And by a grizzly fate, I mean dying, which is something you will be doing a lot of in Star Wars Jedi: Fallen Order as, surprisingly, it’s a bit of a Soulsborne-light game. Unless you put the difficulty to its highest setting, it is nowhere near as difficult as a Soulsborne game, but even at the standard difficulty, Fallen Order can be a tough game. There are also a number of other elements from Dark Souls/Bloodborne. Firstly, the way you learn new Force abilities and regain your stim (health) packs is straight out of FromSoftware’s playbook. You meditate at various locations on the map where you can spend points on new abilities or rest to replenish your health and stim packs. The consequence of resting, however, is that all the minor enemies will respawn. It doesn’t make a great deal of sense in a canon Star Wars story to have enemies respawn, but let’s not get bogged down in what makes sense in Star Wars here. The enemies you’ll face also mimic the ones you’ll come up against in Dark Souls as they will vary in difficulty. You’ll also be able to unlock shortcuts throughout the areas you explore, so if you do succumb to an enemy, then it’s a quick trip back to try again. If you do find yourself trying a number of times to tackle a particularly tough enemy, the loading times will drive you as insane as constantly dying will. If you’re playing a game with testing combat that will result in multiple deaths, having shorter loading times is essential. If there was no way for Respawn to shorten these loading times, then simply having something to read or look at on the loading screen could have helped with that issue.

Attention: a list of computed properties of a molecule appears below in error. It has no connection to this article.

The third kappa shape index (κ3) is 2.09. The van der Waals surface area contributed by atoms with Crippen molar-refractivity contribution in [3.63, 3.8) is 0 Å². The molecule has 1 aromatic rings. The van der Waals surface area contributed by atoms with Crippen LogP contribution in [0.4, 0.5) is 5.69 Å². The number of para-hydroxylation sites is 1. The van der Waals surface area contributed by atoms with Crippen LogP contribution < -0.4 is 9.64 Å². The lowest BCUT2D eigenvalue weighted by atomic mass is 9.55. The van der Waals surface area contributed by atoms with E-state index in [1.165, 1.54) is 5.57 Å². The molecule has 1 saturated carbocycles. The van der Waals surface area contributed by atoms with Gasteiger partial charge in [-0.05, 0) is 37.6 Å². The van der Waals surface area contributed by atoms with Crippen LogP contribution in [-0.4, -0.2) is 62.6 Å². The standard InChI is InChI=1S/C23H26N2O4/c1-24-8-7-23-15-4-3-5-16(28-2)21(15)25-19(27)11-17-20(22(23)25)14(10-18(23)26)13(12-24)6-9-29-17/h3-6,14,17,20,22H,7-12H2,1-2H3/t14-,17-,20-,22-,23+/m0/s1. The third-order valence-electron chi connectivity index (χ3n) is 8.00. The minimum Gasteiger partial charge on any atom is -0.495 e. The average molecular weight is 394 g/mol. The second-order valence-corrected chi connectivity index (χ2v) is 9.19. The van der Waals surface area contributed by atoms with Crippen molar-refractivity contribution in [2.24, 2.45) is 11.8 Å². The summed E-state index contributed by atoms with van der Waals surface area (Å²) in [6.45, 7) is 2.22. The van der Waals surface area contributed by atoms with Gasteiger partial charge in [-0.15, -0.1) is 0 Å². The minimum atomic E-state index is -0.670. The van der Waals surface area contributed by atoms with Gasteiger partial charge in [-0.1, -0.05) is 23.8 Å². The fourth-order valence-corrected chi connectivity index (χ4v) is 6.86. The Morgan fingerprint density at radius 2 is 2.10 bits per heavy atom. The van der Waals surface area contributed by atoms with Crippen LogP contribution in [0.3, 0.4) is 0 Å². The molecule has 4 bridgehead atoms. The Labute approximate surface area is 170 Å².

Even though you may find yourself dying a lot in combat, it is a hell of a lot of fun, and this for me has been the best Star Wars game to actually make it feel like a lightsaber is a deadly weapon as opposed to a wet baguette, which is how they tend to feel like in other Star Wars games. Simple enemies, like Stormtroopers, can be dealt with by a single blow from your lightsaber, and while tougher enemies will require more than a single stroke, it still feels like it’s a damaging and important weapon. Along with your lightsaber, Cal has the usual Jedi tricks (once he’s learned them again) of pushing and pulling with the Force, and also he can slow down time around him, which will help with dispatching Fallen Order’s tougher enemies. Using the Force like this does bring into question Cal’s allegiance to the ways of the Jedi, however, as Force-pulling an enemy towards you to kill them in a single blow is a rather aggressive technique for a Jedi, no matter the urgency of his mission.

To go back to the Soulsborne elements in Star Wars Jedi: Fallen Order, much like in Bloodborne, you are rewarded for your aggression in combat. If your Force meter is low, preventing the use of your powers, then attacking an enemy will recharge it. You are also rewarded for successfully parrying an enemy’s attack, which most of the time is quite easy to do as you need to hit the parry button just before their attack lands. Recharging your Force meter is vital in the various boss battles you’ll come up against as simply using your lightsaber won’t do it in these testing battles.

Speaking of testing, Star Wars Jedi: Fallen Order will test your patience with some of its performance. You’ll encounter frame rate drops and rendering issues constantly, and you possibly may have to deal with the game completely crashing; I dealt with this issue twice while on the Wookiee home world of Kashyyyk. Apart from the two times the game completely crashed, the performance issues won’t stop you from playing the game, but they are incredibly annoying when they make enemies suddenly just pop into view or the frame rate stutter during a battle with multiple enemies on-screen. It is a real shame these performance issues are encountered throughout your adventure in a galaxy far, far away, but hopefully these will be patched at a later date.

Developer: Respawn Entertainment

Publisher: EA

Platform: Xbox One, PS4, PC

Release Date: 15th November 2019

Do you agree with our review of Star Wars Jedi: Fallen Order? What are your thoughts? Tell us in the comments below.